In Gilchrist v. First National Bank of Omaha, 2018 WL 317267, at *2–3 (W.D.Wash., 2018), Judge Pechman dismissed a federal TCPA claim because it was compulsory to a debt collection action filed in the state court.
There is no question in the Court’s mind that there is a logical relationship between (1) the credit agreement between the Bank and Plaintiff, (2) the Bank calling Plaintiff to collect on the debt, (3) the Bank’s suit against Plaintiff based on the debt and (4) Plaintiff suing the Bank for violations of the TCPA on the basis of the calls. Plaintiff was clearly aware of the calls – he even sued the Bank for TCPA violations in small claims court. Despite that awareness, Plaintiff did not include a TCPA counterclaim in the answer and counterclaims document he filed in the state court case. Nor does Plaintiff allege that such a counterclaim would have required an additional party over whom the superior court could not have acquired jurisdiction.  All of the elements are present for a finding of a compulsory counterclaim under Rule 13(a). . . .This Court is bound by Ninth Circuit precedent and as such is constrained to find that Plaintiff’s TCPA cause of action should have been brought as a compulsory counterclaim in the state court action and therefore cannot be raised in a separate lawsuit (such as this one). Plaintiff’s motion to dismiss that claim will be granted.

The Court also dismissed the Plaintiff’s FCRA case based on the claim that the debt collection attorney had impermissibly obtained the debtor’s consumer report even for litigation purposes.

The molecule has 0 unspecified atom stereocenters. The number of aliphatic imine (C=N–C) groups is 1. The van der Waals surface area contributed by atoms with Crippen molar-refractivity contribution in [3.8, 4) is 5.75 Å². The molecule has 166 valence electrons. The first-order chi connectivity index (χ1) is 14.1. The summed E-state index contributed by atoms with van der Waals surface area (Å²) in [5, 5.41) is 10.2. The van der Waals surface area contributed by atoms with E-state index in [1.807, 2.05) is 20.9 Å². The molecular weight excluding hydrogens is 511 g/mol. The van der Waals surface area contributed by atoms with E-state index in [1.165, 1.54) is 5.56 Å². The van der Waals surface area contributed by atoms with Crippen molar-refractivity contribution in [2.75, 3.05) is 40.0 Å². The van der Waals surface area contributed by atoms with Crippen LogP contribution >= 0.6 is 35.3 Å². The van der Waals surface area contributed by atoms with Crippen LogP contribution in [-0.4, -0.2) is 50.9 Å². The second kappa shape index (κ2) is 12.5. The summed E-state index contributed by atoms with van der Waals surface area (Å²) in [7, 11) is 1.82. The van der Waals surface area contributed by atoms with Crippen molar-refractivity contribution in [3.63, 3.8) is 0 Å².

Plaintiff concedes that these claims arise out of Patenaude’s obtaining of his credit report on February 10, 2016 “while in litigation with the Plaintiff.” (Dkt. No. 27, Response at 2-3.) That litigation involved the collection of a debt from Plaintiff, and the case authority in both Washington State and the Ninth Circuit is clear: when a debt collector obtains a consumer’s credit report in the process of collecting a debt (including a lawsuit for that purpose), there is no FCRA violation. The circumstances in § 1681b of the FCRA under which it is permissible for consumer reporting agencies to furnish credit reports include “the use of consumer reports for debt collection purposes, as long as the obligation owed by the consumer stems from a credit transaction involving the consumer.” Rodriguez v. Experian Info. Solutions, Inc., 2016 WL 3976563 at *3 (W.D. Wash. July 25, 2016).  Plaintiff’s authority to the contrary is distinguishable on this basis: none of Plaintiff’s cases involve credit reports obtained by a creditor’s attorney collecting on a debt. [Fn 2:  Duncan v. Handmaker, 149 F.3d 424 (6th Cir. 1998)(negligence suit); Rice v. Montgomery Ward, 450 F.Supp. 668 (M.D. N.C. 1978)(Equal Opportunity Act claims); Bakker v. McKinnon, 152 F.3d 1007 (8th Cir. 1998)(dental malpractice); Auriemma v. Montgomery, 860 F.2d 273 (7th Cir. 1988)(discrimination lawsuit); Mone v. Dranow, 945 F.2d 306 (9th Cir. 1991)(unfair competition lawsuit); and so on.]   A debt collector (including a collector’s attorney) who obtains a credit report for purposes of collecting a debt has not violated the FCRA. See Landaker v. Bishop, White, Marhall & Weibel, P.S. (2012 WL 6025741 at *6 (W.D. Wash. Dec. 4, 2012). Plaintiff’s FCRA claims must be dismissed on that basis.